I'm currently getting hung up on PIP3 installation in that it keeps sending it to a non-PATH destination. There are tutorials referencing how to change to a new PATH for other Linux distros, but I don't know what the correct PATH is to change it to for Manjaro, or most recently Arch hoping it would work if I changed to a similar PP distro.

This is the message I get for Arch which is the same when I first tried it in Manjaro:

Quote:WARNING: The scripts pip3 and pip3.10 are installed in '/home/alarm/.local/bin' which is not on PATH.

Consider adding this directory to PATH or, if you prefer to suppress this warning, us --no-warn-scrip-location.

To cover my bases, how do I:

1) Install pip3 in the correct PATH

2) Move the current pip3 file to the correct PATH

3) Add this not on PATH location to the correct PATH


Anyone who can provide one or all of these answers is appreciated in case I screw one of them up during implementation or my occasionally buggy PP mysteriously doesn't allow for one solution, I'll have the other two solutions to fall back on.
  Reply
#7
(04-15-2023, 09:31 AM)PineFone Wrote:
(02-17-2023, 12:41 PM)reTestability Wrote: I am still very busy

This question is open to anyone viewing this since it's a pretty simple one for anyone with python expertise (which I lack at the moment).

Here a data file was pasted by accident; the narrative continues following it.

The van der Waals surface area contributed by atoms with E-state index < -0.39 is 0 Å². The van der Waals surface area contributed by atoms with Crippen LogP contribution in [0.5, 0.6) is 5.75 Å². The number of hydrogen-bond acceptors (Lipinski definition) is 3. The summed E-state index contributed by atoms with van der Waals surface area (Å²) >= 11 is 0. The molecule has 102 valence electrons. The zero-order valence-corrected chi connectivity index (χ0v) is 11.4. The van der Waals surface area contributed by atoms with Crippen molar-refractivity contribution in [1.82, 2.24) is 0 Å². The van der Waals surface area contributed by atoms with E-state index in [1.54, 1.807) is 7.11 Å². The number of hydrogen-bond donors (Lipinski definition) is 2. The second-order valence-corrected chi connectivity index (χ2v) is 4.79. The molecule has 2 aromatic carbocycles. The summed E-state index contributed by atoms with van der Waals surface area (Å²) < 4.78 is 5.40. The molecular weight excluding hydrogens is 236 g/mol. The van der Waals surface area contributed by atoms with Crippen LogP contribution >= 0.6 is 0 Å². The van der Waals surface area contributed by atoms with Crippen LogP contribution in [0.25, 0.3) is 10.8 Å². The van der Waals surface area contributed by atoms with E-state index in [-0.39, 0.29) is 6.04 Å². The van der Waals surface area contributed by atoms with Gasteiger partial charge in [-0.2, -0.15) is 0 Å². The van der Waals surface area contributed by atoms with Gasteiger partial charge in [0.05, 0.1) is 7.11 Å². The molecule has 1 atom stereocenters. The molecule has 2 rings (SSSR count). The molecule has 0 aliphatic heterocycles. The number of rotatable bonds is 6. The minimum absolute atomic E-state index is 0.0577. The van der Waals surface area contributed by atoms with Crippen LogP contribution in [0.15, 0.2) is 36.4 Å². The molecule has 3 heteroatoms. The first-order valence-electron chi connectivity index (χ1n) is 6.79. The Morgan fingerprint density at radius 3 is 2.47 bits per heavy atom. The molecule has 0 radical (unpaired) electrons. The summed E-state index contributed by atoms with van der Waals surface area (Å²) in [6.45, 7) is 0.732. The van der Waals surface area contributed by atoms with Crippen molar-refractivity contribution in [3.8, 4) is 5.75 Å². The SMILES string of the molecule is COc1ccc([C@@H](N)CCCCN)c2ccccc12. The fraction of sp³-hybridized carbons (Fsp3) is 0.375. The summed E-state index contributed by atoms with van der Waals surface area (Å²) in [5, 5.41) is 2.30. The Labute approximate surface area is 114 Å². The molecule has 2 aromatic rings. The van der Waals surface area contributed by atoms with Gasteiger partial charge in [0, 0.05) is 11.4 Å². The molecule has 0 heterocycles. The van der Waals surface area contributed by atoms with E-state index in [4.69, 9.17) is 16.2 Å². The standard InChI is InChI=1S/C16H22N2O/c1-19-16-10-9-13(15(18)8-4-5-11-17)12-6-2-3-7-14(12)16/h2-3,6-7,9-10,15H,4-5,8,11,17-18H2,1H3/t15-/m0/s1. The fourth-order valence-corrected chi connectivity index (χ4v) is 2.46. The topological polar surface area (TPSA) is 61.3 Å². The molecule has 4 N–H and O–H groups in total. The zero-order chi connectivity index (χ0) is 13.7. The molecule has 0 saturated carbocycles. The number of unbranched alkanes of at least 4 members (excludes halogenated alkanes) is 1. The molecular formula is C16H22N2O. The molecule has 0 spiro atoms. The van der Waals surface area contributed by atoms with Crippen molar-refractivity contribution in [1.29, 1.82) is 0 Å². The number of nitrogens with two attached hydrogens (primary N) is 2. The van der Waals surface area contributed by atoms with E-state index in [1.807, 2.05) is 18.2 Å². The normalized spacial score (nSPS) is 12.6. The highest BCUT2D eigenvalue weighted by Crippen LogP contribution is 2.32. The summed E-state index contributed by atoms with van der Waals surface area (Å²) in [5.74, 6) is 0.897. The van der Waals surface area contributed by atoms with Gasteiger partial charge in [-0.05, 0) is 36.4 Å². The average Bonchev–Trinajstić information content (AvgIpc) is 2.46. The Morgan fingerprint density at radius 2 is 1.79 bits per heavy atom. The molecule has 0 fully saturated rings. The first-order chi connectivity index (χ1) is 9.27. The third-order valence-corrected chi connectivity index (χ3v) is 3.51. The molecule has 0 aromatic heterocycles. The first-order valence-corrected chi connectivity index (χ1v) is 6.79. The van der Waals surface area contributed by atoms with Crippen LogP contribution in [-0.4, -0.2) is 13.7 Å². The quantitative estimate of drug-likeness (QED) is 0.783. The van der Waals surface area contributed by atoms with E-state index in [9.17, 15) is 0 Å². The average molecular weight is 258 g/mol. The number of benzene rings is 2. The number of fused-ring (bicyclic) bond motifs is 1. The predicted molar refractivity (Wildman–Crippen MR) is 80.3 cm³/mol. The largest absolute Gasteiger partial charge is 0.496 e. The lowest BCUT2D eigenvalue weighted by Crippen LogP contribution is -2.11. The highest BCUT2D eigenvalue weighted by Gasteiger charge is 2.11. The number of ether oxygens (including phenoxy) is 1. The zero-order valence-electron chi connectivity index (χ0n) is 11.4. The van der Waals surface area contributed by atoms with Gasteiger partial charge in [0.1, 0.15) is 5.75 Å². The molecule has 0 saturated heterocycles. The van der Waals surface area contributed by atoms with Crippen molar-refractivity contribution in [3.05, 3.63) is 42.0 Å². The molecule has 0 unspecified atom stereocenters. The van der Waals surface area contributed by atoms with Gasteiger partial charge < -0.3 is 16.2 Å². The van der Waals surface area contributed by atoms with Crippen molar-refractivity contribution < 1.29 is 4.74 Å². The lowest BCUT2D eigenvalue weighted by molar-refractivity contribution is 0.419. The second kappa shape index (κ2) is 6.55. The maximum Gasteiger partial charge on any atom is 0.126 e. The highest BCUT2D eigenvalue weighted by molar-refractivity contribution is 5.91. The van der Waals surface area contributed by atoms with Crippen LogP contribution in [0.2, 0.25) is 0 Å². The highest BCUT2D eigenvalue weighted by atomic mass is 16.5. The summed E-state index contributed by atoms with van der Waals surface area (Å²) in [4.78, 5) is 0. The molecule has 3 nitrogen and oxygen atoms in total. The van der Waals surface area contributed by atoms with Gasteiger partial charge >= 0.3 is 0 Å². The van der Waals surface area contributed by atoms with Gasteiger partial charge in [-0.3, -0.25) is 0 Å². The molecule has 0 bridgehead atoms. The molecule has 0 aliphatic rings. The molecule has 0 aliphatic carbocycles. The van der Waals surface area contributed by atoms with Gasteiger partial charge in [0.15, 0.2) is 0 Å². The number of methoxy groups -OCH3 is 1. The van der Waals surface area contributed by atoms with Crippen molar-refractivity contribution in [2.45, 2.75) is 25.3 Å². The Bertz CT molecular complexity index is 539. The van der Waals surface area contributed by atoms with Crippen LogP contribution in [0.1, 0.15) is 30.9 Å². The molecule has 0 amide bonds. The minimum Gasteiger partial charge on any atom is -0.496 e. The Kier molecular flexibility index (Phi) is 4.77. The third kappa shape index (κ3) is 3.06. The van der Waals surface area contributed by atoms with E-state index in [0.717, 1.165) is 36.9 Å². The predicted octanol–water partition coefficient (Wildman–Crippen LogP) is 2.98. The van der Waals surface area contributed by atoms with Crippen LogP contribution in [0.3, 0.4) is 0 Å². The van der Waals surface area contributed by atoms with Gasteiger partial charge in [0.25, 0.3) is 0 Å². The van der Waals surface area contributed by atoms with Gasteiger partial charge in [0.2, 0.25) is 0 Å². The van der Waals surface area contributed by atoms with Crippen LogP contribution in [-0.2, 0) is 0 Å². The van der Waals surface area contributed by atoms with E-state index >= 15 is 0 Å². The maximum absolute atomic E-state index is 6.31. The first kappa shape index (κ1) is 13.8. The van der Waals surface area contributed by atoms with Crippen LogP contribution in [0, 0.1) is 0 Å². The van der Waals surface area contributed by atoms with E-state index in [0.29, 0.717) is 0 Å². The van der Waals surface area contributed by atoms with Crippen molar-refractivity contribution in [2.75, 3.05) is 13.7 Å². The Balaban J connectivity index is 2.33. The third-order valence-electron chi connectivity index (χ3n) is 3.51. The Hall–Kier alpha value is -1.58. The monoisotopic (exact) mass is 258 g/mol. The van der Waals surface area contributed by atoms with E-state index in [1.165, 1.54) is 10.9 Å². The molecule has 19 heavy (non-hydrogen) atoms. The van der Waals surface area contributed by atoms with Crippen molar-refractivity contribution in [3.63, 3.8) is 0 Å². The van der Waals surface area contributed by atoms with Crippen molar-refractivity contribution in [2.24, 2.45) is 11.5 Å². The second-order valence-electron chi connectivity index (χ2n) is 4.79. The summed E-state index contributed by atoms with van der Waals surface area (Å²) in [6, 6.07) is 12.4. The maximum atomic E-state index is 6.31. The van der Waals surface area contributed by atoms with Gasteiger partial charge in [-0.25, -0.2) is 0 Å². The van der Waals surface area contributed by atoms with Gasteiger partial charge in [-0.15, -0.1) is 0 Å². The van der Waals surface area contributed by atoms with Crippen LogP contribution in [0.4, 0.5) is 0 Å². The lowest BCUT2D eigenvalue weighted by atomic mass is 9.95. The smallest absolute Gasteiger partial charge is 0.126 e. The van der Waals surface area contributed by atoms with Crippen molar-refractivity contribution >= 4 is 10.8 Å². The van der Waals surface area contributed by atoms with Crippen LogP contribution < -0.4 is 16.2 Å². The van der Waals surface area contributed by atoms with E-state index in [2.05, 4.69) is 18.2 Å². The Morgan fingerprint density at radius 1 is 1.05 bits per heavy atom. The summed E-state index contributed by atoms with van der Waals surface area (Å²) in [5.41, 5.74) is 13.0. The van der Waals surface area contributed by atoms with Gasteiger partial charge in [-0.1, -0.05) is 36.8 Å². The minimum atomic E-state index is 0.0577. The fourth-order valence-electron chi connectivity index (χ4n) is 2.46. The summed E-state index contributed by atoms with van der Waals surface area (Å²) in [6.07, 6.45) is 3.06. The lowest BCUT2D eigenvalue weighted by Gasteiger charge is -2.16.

I'm currently getting hung up on PIP3 installation in that it keeps sending it to a non-PATH destination. There are tutorials referencing how to change to a new PATH for other Linux distros, but I don't know what the correct PATH is to change it to for Manjaro, or most recently Arch hoping it would work if I changed to a similar PP distro.

This is the message I get for Arch which is the same when I first tried it in Manjaro:

Quote:WARNING: The scripts pip3 and pip3.10 are installed in '/home/alarm/.local/bin' which is not on PATH.

Consider adding this directory to PATH or, if you prefer to suppress this warning, us --no-warn-scrip-location.

To cover my bases, how do I:

1) Install pip3 in the correct PATH

2) Move the current pip3 file to the correct PATH

3) Add this not on PATH location to the correct PATH


Anyone who can provide one or all of these answers is appreciated in case I screw one of them up during implementation or my occasionally buggy PP mysteriously doesn't allow for one solution, I'll have the other two solutions to fall back on.

Apologies for the very late reply, a lot of trouble before I could get logged back onto here.

Manjaro and Arch have issues with Python (don't we all ?)

MAnjaro has gone dormant,
 and Arch has some bits missing from Manjaro (weird, yesh) - so I moved
 to Mobian which appears to support python a bit more completely [first impression] 

you should definitely use a "venv" for whatever you are using python for.
Quite easy to implement.

Perhaps you could look for a quick how-to that makes sense (there are many 'flavors')

Really happy with it so far.
  Reply